Sunday, April 12, 2009

The Cult Of Celebrity Part 6: Why Do We Worship Celebrity?

We have no way of knowing whether celebrities’ lives are really as peachy as they seem so why do we worship them?

Like the rest of us, they probably have good days and bad days, concerns and anxieties. There is one desirable thing that we have a whole lot more of than celebrities: privacy. And if the media coverage is any indication, there is one thing they seem to have a lot more of that we don’t want: substance abuse problems, stalkers, affairs and rumors.

But even if our perception of stars as being better than us and having more of the good things in life is partly fantasy, this only heightens celebrities’ mystique and pushes their pedestal higher and higher into the clouds. And after all, perceptions are everything in celeb-land.

It’s tempting to think that celebrities have some inherent quality that makes us worship and adore them, some special power. The name sometimes given to that notion is charisma. Max Weber, one of the founders of modern sociology, defined charisma as “a certain quality of an individual personality by virtue of which he is considered extraordinary and treated as endowed with supernatural, superhuman or at least specifically exceptional powers or qualities.” Celebrities have that.

So, can the explosion in our celebrity worshiping in the past few decades be the result simply of an excess of charismatic individuals? I think it’s highly unlikely, when you consider that celebrities can now be hatched from lives in which any “exceptional powers or qualities” were seemingly nonexistent—think Paris Hilton and Nicole Richie or any now defunct reality TV star. Newer sources of fame such as reality TV have perhaps shown that the kind of charismatic aura Weber described is not necessarily inherent in stars, but is something that we can gradually come to see in them.

A small percentage of celebrity worshipers are motivated by the belief that they have an intense connection with their favorite celebrity. They believe that if they met their favorite celebrity, the star would understand them and perhaps be their friend, or that their favorite celebrity is truly their soul mate. To get an idea of this type of celebrity worshiper, think of the film Notting Hill. When Anna, a famous Hollywood actress (played by Julia Roberts), and Honey, the sister of Anna’s new paramour (Hugh Grant), meet for the first time, Honey gushes about how much she adores the actress and how beautiful she is, and says, “I genuinely believe and have believed for some time now that we can be best friends.”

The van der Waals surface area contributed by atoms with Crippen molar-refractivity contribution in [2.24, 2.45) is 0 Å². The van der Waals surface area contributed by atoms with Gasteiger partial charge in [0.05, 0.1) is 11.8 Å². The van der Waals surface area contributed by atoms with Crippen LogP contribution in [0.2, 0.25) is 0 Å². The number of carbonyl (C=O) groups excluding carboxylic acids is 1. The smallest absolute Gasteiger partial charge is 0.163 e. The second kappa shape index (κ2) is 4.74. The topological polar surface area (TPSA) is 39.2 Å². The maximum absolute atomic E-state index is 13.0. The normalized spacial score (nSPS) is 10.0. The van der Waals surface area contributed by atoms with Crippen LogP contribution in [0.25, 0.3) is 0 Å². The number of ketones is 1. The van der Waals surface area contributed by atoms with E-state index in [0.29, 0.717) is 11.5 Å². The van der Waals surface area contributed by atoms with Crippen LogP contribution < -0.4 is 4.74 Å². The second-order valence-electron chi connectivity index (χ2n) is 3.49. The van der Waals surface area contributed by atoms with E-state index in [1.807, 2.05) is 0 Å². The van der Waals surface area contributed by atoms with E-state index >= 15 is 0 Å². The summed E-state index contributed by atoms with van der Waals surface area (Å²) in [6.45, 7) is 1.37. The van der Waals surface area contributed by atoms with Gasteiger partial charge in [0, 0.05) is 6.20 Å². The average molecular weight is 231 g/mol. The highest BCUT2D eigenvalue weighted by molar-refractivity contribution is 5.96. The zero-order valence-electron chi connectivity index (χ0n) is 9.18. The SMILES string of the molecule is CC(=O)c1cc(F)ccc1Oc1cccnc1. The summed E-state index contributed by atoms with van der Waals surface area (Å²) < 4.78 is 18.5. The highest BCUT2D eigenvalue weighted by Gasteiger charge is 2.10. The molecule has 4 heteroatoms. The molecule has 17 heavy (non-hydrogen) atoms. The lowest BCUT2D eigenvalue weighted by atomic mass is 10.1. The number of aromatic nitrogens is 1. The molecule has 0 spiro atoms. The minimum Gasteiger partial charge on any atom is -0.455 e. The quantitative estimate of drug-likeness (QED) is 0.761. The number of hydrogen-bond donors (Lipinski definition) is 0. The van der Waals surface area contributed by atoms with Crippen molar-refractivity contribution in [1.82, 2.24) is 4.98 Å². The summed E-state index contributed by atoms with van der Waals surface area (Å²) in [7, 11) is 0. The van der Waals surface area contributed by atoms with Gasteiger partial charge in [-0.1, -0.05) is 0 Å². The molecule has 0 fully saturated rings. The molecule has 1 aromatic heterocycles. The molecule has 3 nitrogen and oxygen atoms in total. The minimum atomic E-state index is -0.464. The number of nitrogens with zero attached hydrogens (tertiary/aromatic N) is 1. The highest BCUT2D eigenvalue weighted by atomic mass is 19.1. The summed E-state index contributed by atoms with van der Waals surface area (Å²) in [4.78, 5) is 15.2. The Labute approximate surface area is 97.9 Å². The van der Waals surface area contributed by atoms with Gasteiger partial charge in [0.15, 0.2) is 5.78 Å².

According to studies, this type of celebrity worshiper tends to be higher in the trait neuroticism. These are the worriers of the world—those who tend to be nervous and on the high-strung side, and possibly feel insecure. On the flip side, celebrity worshippers have also been found to be higher in narcissism, a personality disorder characterized by a grandiose sense of self, an inflated sense of superiority over others, lack of empathy, and an excessive need to be admired. You may have heard the phrase “sense of entitlement”—well, yes, that too is one of the characteristics of a narcissistic personality. It may sound counter intuitive that someone so into themselves who cares very little about others would worship celebrities, but according to the researchers Ashe, Maltby and McCutcheon, narcissists oscillate between feeling disdain for others and over-idealizing them, which is easy to do with a celebrity. And narcissists like to be domineering in all social situations, so for a narcissist is there a better role model than a scene-stealing celebrity?

Even the term “worship” needs to be acknowledged. Jeannine Hill Fletcher, Th.D., professor of theology at Fordham University cautions, “The celebrity and your familiarity with them is not enough. What about their life matters to you, and what images are you being offered that have real staying power for you?” she says. “The lives of the holy ones are lives whose persuasiveness survives. There is a reason that after 2000 years Jesus, Buddha, and Mohammed still endure.” Regarding celebrities, she asks, “Are these lives that last?”

Philosopher John Hick says that what all religious traditions have in common is that they offer us a way to turn away from our self-centeredness to God, or other-centeredness, and a way to lead lives that are more authentic and full—while celebrity worship encourages us to be self-centered. Do we really need help being any more self-centered than we already are? Media images have the power to shape us, as do religious figures. The question is; how do we want to be shaped?

Dr. Fletcher believes that everyone, whether they are religious are not, has an ultimate concern that drives their life. Ask yourself what your ultimate concern is. Fame? Popularity? Or something deeper and more long lasting.